When a debt collector calls, it can be not only annoying, but also a little scary! But dealing with debt collectors does not have to be something you fear. Let me show you what to do...
No matter how serious you financial and/or debt situation is, there is a solution. DON'T BE AFRAID!
- Debt collectors are people just trying to earn a living.
I've been dealing with them for many, many years and most of them are not hard to deal with. If, you know a few things about them.
Usually, the debt they are calling about is one that you owe.
Of course, if you can prove that you don't, you can always demand that they "validate" the debt by providing documentation.
The Fair Debt Collection Practices Act (FDCPA) gives us protection from illegal debt collection practices.
Basically, it spells out what a debt collector can and cannot do in attempting to collect debt. It allows a consumer to question the validity of the debt they are calling about.
There are also many "credit repair" companies that advocate using the validation process to remove debts from our credit report.
While you should challenge or dispute errors on our credit report, beware of opening a validation dispute on accounts you owe as it might backfire on you!
Unless you can prove beyond a doubt that you never had or have paid the debt with proof in writing, don't send the letter! Why?
A debt collection company has been retained by the original creditor or the owner of the debt. Yes, creditors buy and sell debt. In fact, it is a multi-million dollar business.
Anyway, while a request to validate the debt may work, it could cause the debt collector to become very aggressive in their collection efforts!
This may include filing a CLAIM, resulting in a SUMMONS, that may lead to a JUDGMENT, which could lead to WAGE GARNISHMENT, LIENS and BANK LEVIES!
So, before you "jump into" debt validation...You need to contact the collector, but before you do, get prepared:
1) First, you'll need a BUDGET:
2) Call the collector:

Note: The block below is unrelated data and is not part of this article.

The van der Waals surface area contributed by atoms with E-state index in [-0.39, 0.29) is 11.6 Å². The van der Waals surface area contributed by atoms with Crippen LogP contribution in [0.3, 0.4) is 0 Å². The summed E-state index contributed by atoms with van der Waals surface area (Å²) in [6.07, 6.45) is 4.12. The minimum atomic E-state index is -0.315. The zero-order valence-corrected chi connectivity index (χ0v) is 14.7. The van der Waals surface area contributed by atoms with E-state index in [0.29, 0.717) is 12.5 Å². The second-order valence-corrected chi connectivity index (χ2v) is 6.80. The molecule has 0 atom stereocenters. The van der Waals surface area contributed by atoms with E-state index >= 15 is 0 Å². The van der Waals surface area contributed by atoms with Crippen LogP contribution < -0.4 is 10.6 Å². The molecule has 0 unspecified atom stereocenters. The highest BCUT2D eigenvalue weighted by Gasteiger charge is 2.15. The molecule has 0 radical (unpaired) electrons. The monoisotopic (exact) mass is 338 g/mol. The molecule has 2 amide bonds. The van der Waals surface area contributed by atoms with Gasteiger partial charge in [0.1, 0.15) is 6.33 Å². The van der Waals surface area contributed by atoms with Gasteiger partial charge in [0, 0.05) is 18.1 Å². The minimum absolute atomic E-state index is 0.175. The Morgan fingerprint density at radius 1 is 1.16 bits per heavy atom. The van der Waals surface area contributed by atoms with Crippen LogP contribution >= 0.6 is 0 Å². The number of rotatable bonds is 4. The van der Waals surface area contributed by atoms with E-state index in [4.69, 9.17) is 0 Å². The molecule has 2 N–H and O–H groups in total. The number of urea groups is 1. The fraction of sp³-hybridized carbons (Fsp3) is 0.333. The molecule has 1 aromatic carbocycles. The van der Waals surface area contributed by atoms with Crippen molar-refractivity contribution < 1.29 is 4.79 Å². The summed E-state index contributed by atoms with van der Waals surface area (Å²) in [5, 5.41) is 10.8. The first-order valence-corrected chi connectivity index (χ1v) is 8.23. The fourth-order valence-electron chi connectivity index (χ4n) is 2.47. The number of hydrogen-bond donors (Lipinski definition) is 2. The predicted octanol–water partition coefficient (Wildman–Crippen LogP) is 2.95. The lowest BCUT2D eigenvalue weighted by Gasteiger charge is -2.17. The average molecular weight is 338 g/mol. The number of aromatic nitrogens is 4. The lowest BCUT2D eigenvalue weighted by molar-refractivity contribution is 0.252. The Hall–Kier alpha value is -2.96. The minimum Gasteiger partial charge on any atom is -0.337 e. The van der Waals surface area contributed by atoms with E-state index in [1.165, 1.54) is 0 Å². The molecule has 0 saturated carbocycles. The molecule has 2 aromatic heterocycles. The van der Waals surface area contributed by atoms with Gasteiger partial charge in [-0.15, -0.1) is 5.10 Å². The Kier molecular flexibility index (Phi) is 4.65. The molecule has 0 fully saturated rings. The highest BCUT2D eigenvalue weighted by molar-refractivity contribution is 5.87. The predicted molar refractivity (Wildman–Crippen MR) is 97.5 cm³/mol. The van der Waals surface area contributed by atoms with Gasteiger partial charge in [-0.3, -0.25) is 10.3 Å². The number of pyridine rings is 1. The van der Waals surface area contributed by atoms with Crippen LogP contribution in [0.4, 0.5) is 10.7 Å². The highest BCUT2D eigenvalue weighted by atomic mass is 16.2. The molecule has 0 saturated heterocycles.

Be calm and respectful!
Trying to act "tough" or being disrespectful will NOT HELP!
While you'll need to explain your situation, don't "over do it". The collector may need to submit your settlement offer with some budget information to the owner of the debt or they may be able to discuss and negotiate a settlement right now.
Always ask them what it would take to settle the debt!
They may come back with, "How much do you have to offer?"
Say something like, "I don't know, I am barely making it now. What will it take?"
In negotiations, the person who gives out an amount of money usually loses!
Let's say you owe $5,000 and they say they can settle for $4,000. While that is a nice $1,000 reduction, you should be able to do a little better. Say something like...
"I just don't have $4,000, but I may be able to could come up with $2,000 if you could give me a little time." That's it...stop talking...wait for a response.
They may or may not accept, or they might come back with a counter offer.
You're trying to get somewhere around 50%. Here's a few examples:
Negotiating a settlement is not easy! (I know! I've been doing this for about 17 years now!)
If you are successful in negotiation a good settlement, you MUST GET THE AGREEMENT IN WRITING!!!!!!!!!
Let me state that again....NO AGREEMENT IN WRITING....NO DEAL!
If you are unsuccessful, then just tell them that you'll have to get back to them and politely hand up. They may or may not follow up with you.
FINALLY, the worst thing you can do is to ignore the debt.
If you do, while the account may be pulled back to the owner of the debt and transferred to another collector, it cause the collector to become too aggressive and possibly initiate legal action by the collector!
By dealing respectfully and confidently with the debt and the collector, you may be able to settle the debt or if necessary, just set up payments to repay the entire debt.
Hope this helps!